• Washingtonian Magazine, “Top Lawyers,” Employment Defense (2020, 2022)
  • Virginia Super Lawyers, Employment Litigation: Defense and Employment & Labor (2013 to 2017)
  • Virginia Rising Stars, Employment Litigation: Defense and Employment & Labor (2010 to 2011)
  • Secretary of Labor Exceptional Achievement Awards, Recipient of three awards (2007 to 2008)



  • Columbia University School of Law (J.D., 1995)
    • Notes Editor, Columbia Law Review
    • Director and Student Editor, First-Year Moot Court Program
    • Harlan Fiske Stone Scholar
  • Harvard College (A.B., magna cum laude, 1992)
    • John Harvard Academic Scholar
    • Harvard College Academic Scholar
    • National Merit Scholar
    • President, Quad Sound Studios, a student-run on-campus recording studio

Bar Admissions

Court Admissions

Professional & Community Involvement

  • American Employment Law Council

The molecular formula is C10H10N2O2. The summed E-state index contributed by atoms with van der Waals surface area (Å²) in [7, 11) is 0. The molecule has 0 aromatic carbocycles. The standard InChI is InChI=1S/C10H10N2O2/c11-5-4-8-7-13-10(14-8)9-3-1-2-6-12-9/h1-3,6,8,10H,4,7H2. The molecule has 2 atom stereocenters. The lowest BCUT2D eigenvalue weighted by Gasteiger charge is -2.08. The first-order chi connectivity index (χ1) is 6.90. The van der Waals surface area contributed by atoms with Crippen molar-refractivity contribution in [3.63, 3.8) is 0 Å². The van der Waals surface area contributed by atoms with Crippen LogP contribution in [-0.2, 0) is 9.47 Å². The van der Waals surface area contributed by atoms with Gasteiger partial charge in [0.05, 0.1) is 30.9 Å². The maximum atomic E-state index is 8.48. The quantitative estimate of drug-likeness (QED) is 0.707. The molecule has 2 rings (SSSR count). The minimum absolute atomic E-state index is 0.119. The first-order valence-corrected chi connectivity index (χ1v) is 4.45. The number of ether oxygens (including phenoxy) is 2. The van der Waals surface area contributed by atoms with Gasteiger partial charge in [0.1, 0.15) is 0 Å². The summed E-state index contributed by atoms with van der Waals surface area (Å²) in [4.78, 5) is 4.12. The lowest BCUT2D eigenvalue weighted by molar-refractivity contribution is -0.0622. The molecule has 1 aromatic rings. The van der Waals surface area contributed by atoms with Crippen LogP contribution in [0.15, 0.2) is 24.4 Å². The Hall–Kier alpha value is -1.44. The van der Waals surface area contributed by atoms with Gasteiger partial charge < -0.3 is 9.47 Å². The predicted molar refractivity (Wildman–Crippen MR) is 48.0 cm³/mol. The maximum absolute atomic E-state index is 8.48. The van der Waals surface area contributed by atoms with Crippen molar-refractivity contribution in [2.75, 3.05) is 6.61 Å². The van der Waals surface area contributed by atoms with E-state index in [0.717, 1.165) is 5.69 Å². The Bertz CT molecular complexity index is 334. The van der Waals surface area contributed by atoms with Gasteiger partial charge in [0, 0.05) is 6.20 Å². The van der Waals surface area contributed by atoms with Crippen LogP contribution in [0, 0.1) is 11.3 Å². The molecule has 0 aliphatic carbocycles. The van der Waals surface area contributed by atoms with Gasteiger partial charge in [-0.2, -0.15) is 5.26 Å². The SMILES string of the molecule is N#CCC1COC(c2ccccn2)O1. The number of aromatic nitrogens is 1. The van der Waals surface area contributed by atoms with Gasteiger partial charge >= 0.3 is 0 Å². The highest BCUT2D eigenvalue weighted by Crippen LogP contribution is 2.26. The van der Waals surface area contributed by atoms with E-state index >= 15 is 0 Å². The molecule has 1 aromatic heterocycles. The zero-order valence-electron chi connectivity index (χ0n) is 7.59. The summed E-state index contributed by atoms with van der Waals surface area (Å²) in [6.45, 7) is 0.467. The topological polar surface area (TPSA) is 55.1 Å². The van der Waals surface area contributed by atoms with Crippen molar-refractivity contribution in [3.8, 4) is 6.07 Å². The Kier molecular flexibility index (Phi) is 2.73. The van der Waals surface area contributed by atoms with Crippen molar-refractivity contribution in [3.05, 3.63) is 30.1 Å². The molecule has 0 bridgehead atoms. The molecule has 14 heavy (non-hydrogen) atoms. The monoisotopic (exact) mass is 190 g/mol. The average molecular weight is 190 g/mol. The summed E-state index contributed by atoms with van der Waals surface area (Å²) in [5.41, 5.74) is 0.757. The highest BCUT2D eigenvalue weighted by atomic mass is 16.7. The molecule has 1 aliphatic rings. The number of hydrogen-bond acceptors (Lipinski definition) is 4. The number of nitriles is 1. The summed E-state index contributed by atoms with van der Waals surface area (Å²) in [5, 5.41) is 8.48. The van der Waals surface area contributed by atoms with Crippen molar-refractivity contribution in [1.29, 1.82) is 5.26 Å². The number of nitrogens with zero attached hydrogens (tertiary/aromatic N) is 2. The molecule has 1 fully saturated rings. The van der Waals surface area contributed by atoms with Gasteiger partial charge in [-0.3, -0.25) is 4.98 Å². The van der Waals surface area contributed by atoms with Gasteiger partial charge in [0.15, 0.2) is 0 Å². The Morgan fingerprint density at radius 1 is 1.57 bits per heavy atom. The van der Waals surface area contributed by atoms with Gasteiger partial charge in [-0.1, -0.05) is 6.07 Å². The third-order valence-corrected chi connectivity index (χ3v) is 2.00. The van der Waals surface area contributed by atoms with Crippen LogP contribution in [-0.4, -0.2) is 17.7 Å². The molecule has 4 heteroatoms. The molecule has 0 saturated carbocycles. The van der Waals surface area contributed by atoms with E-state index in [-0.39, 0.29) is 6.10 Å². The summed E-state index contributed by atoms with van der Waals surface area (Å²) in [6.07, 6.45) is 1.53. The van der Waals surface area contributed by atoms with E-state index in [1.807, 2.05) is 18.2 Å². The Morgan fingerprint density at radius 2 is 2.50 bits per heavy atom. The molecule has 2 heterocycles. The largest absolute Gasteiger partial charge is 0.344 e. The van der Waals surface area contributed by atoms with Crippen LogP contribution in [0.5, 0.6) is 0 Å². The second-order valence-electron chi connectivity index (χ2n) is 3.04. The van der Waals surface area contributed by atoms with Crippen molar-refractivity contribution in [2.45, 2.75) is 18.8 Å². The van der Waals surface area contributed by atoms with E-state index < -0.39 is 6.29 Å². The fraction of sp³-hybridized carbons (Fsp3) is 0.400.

• Law360 Employment Editorial Advisory Board (2021)
  • Law360 Wage & Hour Advisory Board (2022, 2023)

Congressional Testimony

  • Bad for Business: DOL’s Proposed Overtime Rule: Hearing Before the Subcomm. on Workforce Protections of the H. Comm. on Education & the Workforce, 118th Cong. (2023)
  • Essential but Undervalued: Examining Workplace Protections for Domestic Workers: Hearing Before the Subcomm. on Workforce Protections of the H. Comm. on Education and Labor, 117th Cong. (2022)
  • Farmworkers, Domestic Workers, and Tipped Wage Under the Fair Labor Standards Act: Hearing Before the Subcomm. on Workforce Protections of the H. Comm. on Education and Labor, 117th Cong. (2021)
  • Combatting Wage Theft: The Critical Role of Wage and Hour Enforcement: Hearing Before the Subcomm. on Labor, Health and Human Services, Education, and Related Agencies of the H. Comm. on Appropriations, 116th Cong. (2019)
  • Improving the Federal Wage and Hour Regulatory Structure: Hearing Before the Subcomm. on Workforce Protections of the H. Comm. on Education and the Workforce, 113th Cong. (2014)
  • The Misclassification of Workers as Independent Contractors: What Policies and Practices Best Protect Workers?: Joint Hearing Before the Subcomm. on Health, Employment, Labor and Pensions and the Subcomm. on Workforce Protections of the H. Comm. on Education and Labor, 110th Cong. 9-35 (2007)
  • Adequacy of Labor Law Enforcement in New Orleans: Hearing Before the Subcomm. on Domestic Policy of the H. Comm. on Oversight and Government Reform, 110th Cong. (2007)